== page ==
Gambia Ports Authority (GPA) has signed a Memorandum of Understanding (MoU)
with CPCS Ventures/Infraco on River Gambia’s Revitalisation pre-feasibility
project held at a local hotel in Banjul.
The MOU was designed to enhance the potential of The Gambia to continue to serve as a center for trade and excellence.
The MOU was attended by various government officials, representatives from the private sector, a representative from Gambia Revenue Authority and British High Commissioner to The Gambia among scores of senior government officials.
GPA’s managing director, Ousman Jobarteh, said the timeliness of the engagement is ideal, against the backdrop of government’s resolve to revitalise river transport to enhance trade facilitation as well as boost the country’s potential to serve as vital loop in the trade linking the wider West African market.
According to Mr. Jobarteh this strategy is well articulated in the National Development Plan 2018-2021 in which the development of transport infrastructure constitutes one of the 8 strategic priorities. Equally, river transport has been identified as one of the most cost effective for the movement of high volume cargo as contained in the country’s National Transport Policy 2017-2028, formulated by the Ministry of Transport
He added that global maritime transport also continues to experience unprecedented changes, which poses increasing demands for ports and logistics services providers to improve performance and lower overall costs along the whole value chain. As a country, The Gambia cannot be left out in this phenomenon, noting the competitive advantage the country possesses in terms of attractiveness to serve as a distribution hub for the wider West Africa market.
According to GPA boss, these challenges offer an opportunity to implement reforms aimed at harnessing the potential of the country to increase its market penetration to the West and Central African regions due to the advantages of the navigability of the River up to 400 km inland.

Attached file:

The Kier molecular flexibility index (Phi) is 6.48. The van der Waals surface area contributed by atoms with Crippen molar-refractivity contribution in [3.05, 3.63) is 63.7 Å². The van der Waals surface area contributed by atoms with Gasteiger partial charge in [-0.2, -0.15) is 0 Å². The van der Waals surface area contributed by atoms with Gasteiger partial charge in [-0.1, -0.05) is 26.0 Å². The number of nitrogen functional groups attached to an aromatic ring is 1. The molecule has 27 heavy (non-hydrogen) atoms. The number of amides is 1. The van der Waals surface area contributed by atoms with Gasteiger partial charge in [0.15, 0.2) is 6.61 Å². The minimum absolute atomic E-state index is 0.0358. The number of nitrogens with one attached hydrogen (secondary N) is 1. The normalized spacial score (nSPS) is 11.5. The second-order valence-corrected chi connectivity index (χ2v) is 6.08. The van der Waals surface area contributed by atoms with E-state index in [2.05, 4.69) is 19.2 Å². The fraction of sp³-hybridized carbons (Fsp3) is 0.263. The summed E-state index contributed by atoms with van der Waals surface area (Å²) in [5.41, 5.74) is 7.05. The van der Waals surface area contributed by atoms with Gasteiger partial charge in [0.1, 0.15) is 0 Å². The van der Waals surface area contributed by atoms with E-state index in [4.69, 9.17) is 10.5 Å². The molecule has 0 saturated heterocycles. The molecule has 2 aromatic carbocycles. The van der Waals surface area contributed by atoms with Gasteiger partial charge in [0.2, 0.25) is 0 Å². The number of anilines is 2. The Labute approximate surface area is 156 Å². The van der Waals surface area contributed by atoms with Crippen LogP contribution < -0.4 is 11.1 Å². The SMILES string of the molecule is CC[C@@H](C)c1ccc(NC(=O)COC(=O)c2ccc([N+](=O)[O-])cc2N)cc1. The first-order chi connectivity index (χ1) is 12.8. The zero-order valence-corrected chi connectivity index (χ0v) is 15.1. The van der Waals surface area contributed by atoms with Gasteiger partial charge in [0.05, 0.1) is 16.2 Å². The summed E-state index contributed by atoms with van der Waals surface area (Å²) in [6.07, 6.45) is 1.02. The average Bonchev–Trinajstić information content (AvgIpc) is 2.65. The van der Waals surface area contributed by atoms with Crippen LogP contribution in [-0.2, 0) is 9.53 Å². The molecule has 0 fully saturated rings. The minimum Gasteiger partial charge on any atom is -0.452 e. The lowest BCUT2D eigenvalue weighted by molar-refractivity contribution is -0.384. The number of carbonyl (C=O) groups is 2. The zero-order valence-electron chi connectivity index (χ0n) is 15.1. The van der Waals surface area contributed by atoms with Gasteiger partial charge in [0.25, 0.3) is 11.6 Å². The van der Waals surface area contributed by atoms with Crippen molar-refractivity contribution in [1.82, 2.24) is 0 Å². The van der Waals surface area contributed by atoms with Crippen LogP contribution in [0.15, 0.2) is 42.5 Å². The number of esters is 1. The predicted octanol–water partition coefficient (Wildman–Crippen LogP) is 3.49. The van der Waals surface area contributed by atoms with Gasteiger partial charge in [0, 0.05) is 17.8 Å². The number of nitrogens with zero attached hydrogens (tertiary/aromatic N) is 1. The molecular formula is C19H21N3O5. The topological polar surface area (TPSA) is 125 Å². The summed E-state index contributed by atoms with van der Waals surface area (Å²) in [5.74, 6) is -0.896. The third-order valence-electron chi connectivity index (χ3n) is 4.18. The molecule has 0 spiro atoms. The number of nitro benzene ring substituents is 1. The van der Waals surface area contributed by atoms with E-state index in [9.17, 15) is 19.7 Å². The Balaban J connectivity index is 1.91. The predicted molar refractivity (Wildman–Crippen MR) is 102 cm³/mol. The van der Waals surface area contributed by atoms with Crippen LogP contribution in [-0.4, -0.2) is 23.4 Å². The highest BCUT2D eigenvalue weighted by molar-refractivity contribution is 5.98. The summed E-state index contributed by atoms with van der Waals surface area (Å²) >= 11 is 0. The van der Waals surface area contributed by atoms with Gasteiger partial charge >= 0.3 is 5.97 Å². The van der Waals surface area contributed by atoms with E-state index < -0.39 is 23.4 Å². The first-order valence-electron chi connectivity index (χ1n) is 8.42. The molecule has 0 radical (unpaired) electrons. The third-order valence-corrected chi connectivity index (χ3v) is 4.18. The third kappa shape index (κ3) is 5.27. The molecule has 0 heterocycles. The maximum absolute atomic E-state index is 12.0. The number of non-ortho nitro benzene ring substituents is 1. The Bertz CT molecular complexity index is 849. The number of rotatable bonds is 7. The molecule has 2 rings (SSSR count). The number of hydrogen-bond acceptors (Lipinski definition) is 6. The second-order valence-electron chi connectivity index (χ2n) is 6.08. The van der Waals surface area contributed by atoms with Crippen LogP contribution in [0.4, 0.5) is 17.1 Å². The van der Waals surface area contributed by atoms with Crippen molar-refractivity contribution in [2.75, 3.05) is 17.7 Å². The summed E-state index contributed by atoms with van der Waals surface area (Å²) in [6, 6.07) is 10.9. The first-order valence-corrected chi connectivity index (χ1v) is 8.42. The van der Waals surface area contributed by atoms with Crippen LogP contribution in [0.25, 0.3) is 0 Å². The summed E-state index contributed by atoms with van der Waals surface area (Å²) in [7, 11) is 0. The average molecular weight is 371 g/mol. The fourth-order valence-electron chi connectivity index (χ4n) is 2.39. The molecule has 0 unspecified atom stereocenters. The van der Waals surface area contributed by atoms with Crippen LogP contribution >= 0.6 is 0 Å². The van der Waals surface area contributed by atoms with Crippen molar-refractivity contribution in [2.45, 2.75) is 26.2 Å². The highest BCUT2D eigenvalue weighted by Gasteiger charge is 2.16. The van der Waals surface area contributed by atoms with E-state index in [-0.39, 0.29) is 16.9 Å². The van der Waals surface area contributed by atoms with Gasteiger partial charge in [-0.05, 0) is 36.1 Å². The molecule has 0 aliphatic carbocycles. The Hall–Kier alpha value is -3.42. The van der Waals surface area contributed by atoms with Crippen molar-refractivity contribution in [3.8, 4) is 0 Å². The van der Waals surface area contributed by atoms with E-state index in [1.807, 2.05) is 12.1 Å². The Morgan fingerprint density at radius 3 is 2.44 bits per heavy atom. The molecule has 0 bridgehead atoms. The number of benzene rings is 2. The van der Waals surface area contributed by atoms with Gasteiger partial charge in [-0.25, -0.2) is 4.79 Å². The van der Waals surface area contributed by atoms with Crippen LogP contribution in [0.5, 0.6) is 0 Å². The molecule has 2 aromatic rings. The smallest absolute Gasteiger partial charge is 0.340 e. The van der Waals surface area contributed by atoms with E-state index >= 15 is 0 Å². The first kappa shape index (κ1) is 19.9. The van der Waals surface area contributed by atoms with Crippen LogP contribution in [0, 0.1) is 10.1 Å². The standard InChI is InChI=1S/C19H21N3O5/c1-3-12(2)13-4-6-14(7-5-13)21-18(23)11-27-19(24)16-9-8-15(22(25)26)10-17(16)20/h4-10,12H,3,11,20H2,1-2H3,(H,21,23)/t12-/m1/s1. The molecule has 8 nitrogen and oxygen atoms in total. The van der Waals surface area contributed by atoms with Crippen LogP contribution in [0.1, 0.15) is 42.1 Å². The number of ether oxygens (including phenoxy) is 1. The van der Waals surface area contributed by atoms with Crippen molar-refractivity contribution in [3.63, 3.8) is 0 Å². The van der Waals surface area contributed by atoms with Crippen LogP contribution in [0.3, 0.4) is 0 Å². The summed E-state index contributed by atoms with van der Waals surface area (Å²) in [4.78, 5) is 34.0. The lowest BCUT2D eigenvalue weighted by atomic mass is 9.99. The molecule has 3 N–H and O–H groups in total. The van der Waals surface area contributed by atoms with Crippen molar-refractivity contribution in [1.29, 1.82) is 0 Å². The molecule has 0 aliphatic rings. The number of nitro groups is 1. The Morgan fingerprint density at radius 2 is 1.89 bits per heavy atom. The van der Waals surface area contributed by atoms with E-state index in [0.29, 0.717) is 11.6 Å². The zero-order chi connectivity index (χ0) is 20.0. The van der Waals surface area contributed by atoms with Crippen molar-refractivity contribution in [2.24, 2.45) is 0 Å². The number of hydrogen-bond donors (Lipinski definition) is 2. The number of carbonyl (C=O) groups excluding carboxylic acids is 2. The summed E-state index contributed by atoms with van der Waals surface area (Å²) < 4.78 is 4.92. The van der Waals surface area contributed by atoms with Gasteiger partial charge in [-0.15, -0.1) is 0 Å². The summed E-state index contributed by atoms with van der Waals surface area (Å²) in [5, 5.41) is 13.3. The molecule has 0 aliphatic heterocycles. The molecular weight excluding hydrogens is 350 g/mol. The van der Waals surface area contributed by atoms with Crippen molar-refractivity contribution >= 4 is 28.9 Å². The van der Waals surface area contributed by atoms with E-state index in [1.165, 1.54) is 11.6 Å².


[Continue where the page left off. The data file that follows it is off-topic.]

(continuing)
He told the delegates that the maritime sub-sector is quite dominant in The Gambia with the Port of Banjul playing an important role in the country’s trade-oriented economy. Re-export activities are a cornerstone of the Gambian economy, accounting for about 15 per cent of GDP, 20 per cent of fiscal revenue, and 85 per cent of all exports.
He also mentioned that the country has traditionally been a large supplier of re-exported foreign-manufactured goods (textiles, vehicles, rice, sugar, tea, construction materials and other consumer goods) to countries in the sub-region such as Guinea, Guinea–Bissau, Liberia, Mali, Mauritania and Senegal.
As part of the trade facilitation initiatives, the government’s strategy is to position the country as a transit hub, which hinges on development of river transport to complement the port services and improve the logistics and transport chain.
Historical records show that River Gambia was the backbone of the Gambian transport system, thus providing vibrant impetus for national socio economic development. The river was used extensively; with regular ship movements to the inland port of Kaur, 193 km upstream up to and including Basse, 400 km from Banjul.
Other speakers include Peter Hutchinson, CEO, Infraco and British High Commissioner to The Gambia, who all assured to support the project.